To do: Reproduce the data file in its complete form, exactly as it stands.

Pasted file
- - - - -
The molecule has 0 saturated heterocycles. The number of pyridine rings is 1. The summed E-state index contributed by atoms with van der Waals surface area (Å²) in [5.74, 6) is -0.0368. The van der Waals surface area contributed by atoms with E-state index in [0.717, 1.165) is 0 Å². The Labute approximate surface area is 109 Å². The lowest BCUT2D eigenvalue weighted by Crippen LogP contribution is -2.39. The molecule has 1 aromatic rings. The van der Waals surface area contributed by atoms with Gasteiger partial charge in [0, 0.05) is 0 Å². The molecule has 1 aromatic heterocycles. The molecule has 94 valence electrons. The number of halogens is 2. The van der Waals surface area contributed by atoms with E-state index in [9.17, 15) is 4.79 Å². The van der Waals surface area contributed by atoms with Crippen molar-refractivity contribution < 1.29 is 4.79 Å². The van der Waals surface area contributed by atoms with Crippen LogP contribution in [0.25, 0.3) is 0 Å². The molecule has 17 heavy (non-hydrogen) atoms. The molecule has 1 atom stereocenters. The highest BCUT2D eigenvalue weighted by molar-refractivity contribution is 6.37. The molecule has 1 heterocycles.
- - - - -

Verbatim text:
The molecule has 0 saturated heterocycles. The number of pyridine rings is 1. The summed E-state index contributed by atoms with van der Waals surface area (Å²) in [5.74, 6) is -0.0368. The van der Waals surface area contributed by atoms with E-state index in [0.717, 1.165) is 0 Å². The Labute approximate surface area is 109 Å². The lowest BCUT2D eigenvalue weighted by Crippen LogP contribution is -2.39. The molecule has 1 aromatic rings. The van der Waals surface area contributed by atoms with Gasteiger partial charge in [0, 0.05) is 0 Å². The molecule has 1 aromatic heterocycles. The molecule has 94 valence electrons. The number of halogens is 2. The van der Waals surface area contributed by atoms with E-state index in [9.17, 15) is 4.79 Å². The van der Waals surface area contributed by atoms with Crippen molar-refractivity contribution < 1.29 is 4.79 Å². The van der Waals surface area contributed by atoms with Crippen LogP contribution in [0.25, 0.3) is 0 Å². The molecule has 17 heavy (non-hydrogen) atoms. The molecule has 1 atom stereocenters. The highest BCUT2D eigenvalue weighted by molar-refractivity contribution is 6.37. The molecule has 1 heterocycles.